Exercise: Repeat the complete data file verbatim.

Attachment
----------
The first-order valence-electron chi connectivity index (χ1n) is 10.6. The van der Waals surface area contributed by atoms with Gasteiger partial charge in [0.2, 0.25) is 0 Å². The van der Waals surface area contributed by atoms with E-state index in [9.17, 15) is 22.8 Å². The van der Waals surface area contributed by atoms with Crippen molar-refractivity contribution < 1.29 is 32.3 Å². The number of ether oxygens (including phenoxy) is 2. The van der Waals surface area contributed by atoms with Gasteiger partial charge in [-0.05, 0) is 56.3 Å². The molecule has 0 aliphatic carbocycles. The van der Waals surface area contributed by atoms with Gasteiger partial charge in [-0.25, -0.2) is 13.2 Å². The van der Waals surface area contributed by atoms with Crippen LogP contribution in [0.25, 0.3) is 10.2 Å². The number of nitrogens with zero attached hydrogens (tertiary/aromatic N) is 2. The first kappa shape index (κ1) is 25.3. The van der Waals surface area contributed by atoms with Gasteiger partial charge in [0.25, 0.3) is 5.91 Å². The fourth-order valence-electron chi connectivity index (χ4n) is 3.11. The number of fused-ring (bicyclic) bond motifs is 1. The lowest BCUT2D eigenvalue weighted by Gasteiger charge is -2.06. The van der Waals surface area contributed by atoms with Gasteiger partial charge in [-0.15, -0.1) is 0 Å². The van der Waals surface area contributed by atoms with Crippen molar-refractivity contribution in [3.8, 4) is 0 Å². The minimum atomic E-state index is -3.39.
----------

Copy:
The first-order valence-electron chi connectivity index (χ1n) is 10.6. The van der Waals surface area contributed by atoms with Gasteiger partial charge in [0.2, 0.25) is 0 Å². The van der Waals surface area contributed by atoms with E-state index in [9.17, 15) is 22.8 Å². The van der Waals surface area contributed by atoms with Crippen molar-refractivity contribution < 1.29 is 32.3 Å². The number of ether oxygens (including phenoxy) is 2. The van der Waals surface area contributed by atoms with Gasteiger partial charge in [-0.05, 0) is 56.3 Å². The molecule has 0 aliphatic carbocycles. The van der Waals surface area contributed by atoms with Gasteiger partial charge in [-0.25, -0.2) is 13.2 Å². The van der Waals surface area contributed by atoms with Crippen LogP contribution in [0.25, 0.3) is 10.2 Å². The number of nitrogens with zero attached hydrogens (tertiary/aromatic N) is 2. The first kappa shape index (κ1) is 25.3. The van der Waals surface area contributed by atoms with Gasteiger partial charge in [0.25, 0.3) is 5.91 Å². The fourth-order valence-electron chi connectivity index (χ4n) is 3.11. The number of fused-ring (bicyclic) bond motifs is 1. The lowest BCUT2D eigenvalue weighted by Gasteiger charge is -2.06. The van der Waals surface area contributed by atoms with Gasteiger partial charge in [-0.15, -0.1) is 0 Å². The van der Waals surface area contributed by atoms with Crippen molar-refractivity contribution in [3.8, 4) is 0 Å². The minimum atomic E-state index is -3.39.